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Title: In pursuit of a better legal theory of the company : a data-driven, co-evolutionary and multiple equilibria model
Author: Cloots, Ann Sofie Christine
ISNI:       0000 0004 7961 9067
Awarding Body: University of Cambridge
Current Institution: University of Cambridge
Date of Award: 2019
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This dissertation is concerned with the theory of the company. It draws on three different disciplinary perspectives, namely those of law, economics and management, and on qualitative-empirical evidence. The aim is to evaluate the shareholder primacy model which underlies the current orthodoxy in Anglo-American company law. The thesis argues that, in line with generally accepted definitions of efficiency in new institutional economics (NIE), the objective of company law should be to increase aggregate (that is, social or total) welfare. The dissertation then examines whether there is sufficient theoretical and empirical corroboration for the efficiency claims of the orthodox company law model to hold. Finding that these claims do not generally hold, the dissertation then addresses the question of whether the model can be enriched to increase the value-creating potential of company law. Chapter 1 introduces the research questions in light of the overall leitmotiv of the dissertation: what do we mean by efficiency? Chapter 2 outlines the methodology of the thesis. Chapter 3 assesses the economic model of NIE on which the orthodox legal theory of the company is based and suggests how more recent economic insights could enrich our economic analysis of the company. It proposes a new model which is data-driven, co-evolutionary and can accommodate multiple equilibria. Chapter 4 analyses what the implications of this proposed model are for company law, illustrated by a case-study on shareholder limited liability for corporate torts. Chapter 5 appraises the relationship between company law and management studies: what, if anything, can company lawyers learn from management studies (including risk management and behavioural management literature) to enhance corporate value-creation? Chapter 6 subjects the theoretical conclusions of Chapters 3-5 to a preliminary empirical level of scrutiny: it summarizes interviews with 16 corporate actors on questions related to the dissertation's main themes. Chapter 7 concludes.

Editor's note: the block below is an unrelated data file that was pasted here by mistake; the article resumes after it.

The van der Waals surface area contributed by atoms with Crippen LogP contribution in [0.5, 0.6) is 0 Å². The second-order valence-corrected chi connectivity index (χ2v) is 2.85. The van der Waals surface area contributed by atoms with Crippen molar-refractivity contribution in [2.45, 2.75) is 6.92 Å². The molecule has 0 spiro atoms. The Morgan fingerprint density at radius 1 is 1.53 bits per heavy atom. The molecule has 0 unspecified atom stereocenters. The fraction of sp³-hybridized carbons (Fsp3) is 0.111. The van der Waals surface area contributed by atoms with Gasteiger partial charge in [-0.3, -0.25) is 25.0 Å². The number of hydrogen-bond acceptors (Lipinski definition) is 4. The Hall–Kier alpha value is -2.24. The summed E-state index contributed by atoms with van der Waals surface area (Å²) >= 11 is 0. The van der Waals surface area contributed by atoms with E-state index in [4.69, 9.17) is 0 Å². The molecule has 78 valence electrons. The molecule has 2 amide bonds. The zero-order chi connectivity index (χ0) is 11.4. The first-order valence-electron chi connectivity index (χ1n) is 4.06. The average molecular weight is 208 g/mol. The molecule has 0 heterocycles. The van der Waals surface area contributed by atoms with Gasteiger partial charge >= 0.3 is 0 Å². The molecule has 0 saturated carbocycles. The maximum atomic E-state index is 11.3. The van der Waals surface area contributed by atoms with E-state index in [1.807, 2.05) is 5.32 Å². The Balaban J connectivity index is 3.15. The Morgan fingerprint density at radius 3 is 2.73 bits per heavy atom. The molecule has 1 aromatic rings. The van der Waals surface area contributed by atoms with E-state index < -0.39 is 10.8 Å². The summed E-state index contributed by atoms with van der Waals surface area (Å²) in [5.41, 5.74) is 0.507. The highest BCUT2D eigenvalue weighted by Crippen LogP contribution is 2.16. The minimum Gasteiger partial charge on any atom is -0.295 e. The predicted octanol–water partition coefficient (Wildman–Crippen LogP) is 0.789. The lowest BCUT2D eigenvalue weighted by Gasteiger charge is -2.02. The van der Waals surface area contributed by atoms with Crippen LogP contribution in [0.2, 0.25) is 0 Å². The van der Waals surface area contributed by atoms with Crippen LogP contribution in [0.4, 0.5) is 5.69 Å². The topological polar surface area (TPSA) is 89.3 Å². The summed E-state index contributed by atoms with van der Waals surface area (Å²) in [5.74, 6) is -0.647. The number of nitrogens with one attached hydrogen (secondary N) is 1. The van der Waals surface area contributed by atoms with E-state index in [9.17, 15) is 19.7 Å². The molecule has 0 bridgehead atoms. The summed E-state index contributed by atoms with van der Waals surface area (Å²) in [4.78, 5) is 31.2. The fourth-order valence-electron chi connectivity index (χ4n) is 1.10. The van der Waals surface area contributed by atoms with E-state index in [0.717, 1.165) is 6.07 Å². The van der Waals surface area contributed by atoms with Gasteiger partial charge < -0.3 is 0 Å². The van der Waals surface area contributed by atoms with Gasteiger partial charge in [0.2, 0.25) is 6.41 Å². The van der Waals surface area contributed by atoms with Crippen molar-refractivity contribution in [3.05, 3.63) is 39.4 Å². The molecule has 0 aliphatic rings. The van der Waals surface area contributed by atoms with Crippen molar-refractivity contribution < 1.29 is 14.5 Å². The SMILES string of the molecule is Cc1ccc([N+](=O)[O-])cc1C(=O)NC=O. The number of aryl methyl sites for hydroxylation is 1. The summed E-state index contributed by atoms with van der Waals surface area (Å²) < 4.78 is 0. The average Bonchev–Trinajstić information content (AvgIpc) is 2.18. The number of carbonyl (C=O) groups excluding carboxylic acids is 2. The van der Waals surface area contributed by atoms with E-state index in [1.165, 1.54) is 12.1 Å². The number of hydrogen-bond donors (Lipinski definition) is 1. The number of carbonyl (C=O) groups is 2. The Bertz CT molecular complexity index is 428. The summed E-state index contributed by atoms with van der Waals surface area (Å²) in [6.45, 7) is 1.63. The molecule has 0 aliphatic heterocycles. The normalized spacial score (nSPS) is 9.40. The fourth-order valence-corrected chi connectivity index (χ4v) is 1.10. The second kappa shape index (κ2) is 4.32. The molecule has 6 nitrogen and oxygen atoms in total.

Supervisor: Deakin, Simon Sponsor: Cambridge Trust ; Arts and Humanities Research Council ; Cambridge Philosophical Society
Qualification Name: Thesis (Ph.D.) Qualification Level: Doctoral
Keywords: Company law theory ; law & economics ; company law